DAVAO CITY, Philippines – The 26th petition to the Supreme Court against the controversial Anti-Terrorism Act was filed August 7 by indigenous peoples, Moro leaders and their advocates.
The list of petitioners from the group include Samira Gutoc, Chair of AkoBakwit; Beverly Longid from KATRIBU; Joanna Cariño, Co-Chairperson of SANDUGO; Nora Sukal, B’laan indigenous leader; Amirah Lidasan, Moro-Christian Peoples Alliance; Teresa de la Cruz, Aeta indigenous leader; Kakay Tolentino, Coordinator, Bai Indigenous Women; Judy Pasimio, National Coordinator, Lilak; Rose Hayahay of Save Our Schools Network; and Chad Booc, volunteer teacher of ALCADEV, a Lumad school in Caraga. Serving as their legal counsels are former Ateneo de Manila Dean Antonio La Viña and Ryan Roset.
Human rights awardee tagged
Longid, Bolinget, and Cariño were among more than 600 individuals included in a list presented to the Department of Justice in 2018 as members or officers of the Communist Party of the Philippines and New People’s Army which government wants to classify as terrorist organizations. The DOJ later amended the petition, trimming down to eight individuals after admitting that the initial list was not properly vetted.
Cariño said it is “ironic” that the government wants to declare her as a terrorist when she was also awarded Gwangju Prize for Human Rights last 2019 for championing the rights of indigenous people in the Philippines.
Being a survivor of the Marcos’ Martial Law, Cariño said that there’s a “feeling of a “deja vu” under the Duterte administration, due to “many extreme violations to human rights that have happened then are again happening now [but] in greater numbers”.
Experience of Moro People
For Lidasan from the Moro Christian Peoples Alliance, the implementation of the anti-terror law will only spur human rights violations especially among Moro civilian communities.
She cited previous cases since 2000s of Moro individuals charged of bombings and terrorist acts and were jailed for many years. Some of those arrested have names that are similar to the aliases of alleged Abu Sayaff (ASG) members.
She said that cases of discrimination and mistaken identity is more fearful especially with the Anti-Terrorism Council at the helm –with members composed of mostly security official– that has the judicial power to proscribe individuals and groups as terrorists.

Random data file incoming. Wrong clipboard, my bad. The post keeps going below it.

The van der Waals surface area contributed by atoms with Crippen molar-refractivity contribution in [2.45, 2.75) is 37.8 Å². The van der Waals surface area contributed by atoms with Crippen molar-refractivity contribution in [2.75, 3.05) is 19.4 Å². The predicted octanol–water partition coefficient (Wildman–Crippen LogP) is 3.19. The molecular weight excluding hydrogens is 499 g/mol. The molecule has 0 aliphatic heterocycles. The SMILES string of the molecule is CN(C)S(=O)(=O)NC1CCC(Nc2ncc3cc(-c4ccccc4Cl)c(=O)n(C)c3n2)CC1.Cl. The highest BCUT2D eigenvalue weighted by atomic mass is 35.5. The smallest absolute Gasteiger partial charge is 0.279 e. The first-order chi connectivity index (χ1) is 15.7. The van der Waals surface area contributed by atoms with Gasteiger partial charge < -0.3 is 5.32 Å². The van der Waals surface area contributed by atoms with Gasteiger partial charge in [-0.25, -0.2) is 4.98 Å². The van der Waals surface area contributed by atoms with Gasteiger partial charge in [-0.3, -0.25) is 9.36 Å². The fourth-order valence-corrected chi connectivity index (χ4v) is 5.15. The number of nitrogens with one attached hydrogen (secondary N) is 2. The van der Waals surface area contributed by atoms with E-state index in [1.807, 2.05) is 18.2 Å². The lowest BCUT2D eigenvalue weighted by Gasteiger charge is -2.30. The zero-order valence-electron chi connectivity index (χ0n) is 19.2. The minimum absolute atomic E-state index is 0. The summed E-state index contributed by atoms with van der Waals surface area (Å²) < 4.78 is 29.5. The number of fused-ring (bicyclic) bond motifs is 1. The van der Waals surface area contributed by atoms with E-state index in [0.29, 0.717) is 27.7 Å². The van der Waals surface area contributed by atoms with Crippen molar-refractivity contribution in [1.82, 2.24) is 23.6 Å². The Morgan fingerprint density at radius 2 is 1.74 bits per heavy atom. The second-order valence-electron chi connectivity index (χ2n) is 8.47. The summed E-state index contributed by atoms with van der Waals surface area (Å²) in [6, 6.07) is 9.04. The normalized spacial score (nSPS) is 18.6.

“This security cluster has a long record of human rights violations against Moro people. The PNP and AFP have this Order of Battle (OB) with names listed not taken scientifically. They are using John Doe and Jane Doe, which is also used by DOJ in filing against ASG cases,” Lidasan said.
“That would also happen on a large scale under ATA, not only to Moro people but to all that will be subjectively called by the law as terrorists,” Lidasan said.
Lumad schools in Mindanao
Hayahay from the SOS Network said that even before the ATA, Lumad communities have already been subjected to attacks and red-tagging from state forces.
Their group recorded a total of 1,030 incidents of attacks on Lumad schools, including extrajudicial killings, frustrated killings, sexual harassment, trumped-up charges, indiscriminate firing, among others.
176 Lumad schools were forcibly closed by the state, Hayahay added, which includes the Department of Education’s closure order on Salugpongan schools catering education to Lumad children in Davao Region, with its volunteer teachers also branded as terrorists.
Chad Booc, a volunteer teacher to the ALCADEV school in Surigao del Sur, said he saw leaflets circulating in Caraga region that labeled him and other Mindanao-based activists as “terrorists”.
Booc said that while he and many volunteer teachers do their tasks to teach literacy, agriculture and human rights to the Lumad children, “the State, however, considered it as terrorism for it is contrary to their desire to open ancestral lands for mining.”
The group of national minorities, SANDUGO, said: “This administration is certainly not the first to malign us as enemies of the state, or attempt to snuff out our cries for justice. We are no stranger to dispossession, to the suppression of our rights, to the repression of our voices. Yet, we have always fought back. And we are still here.” (davaotoday.com)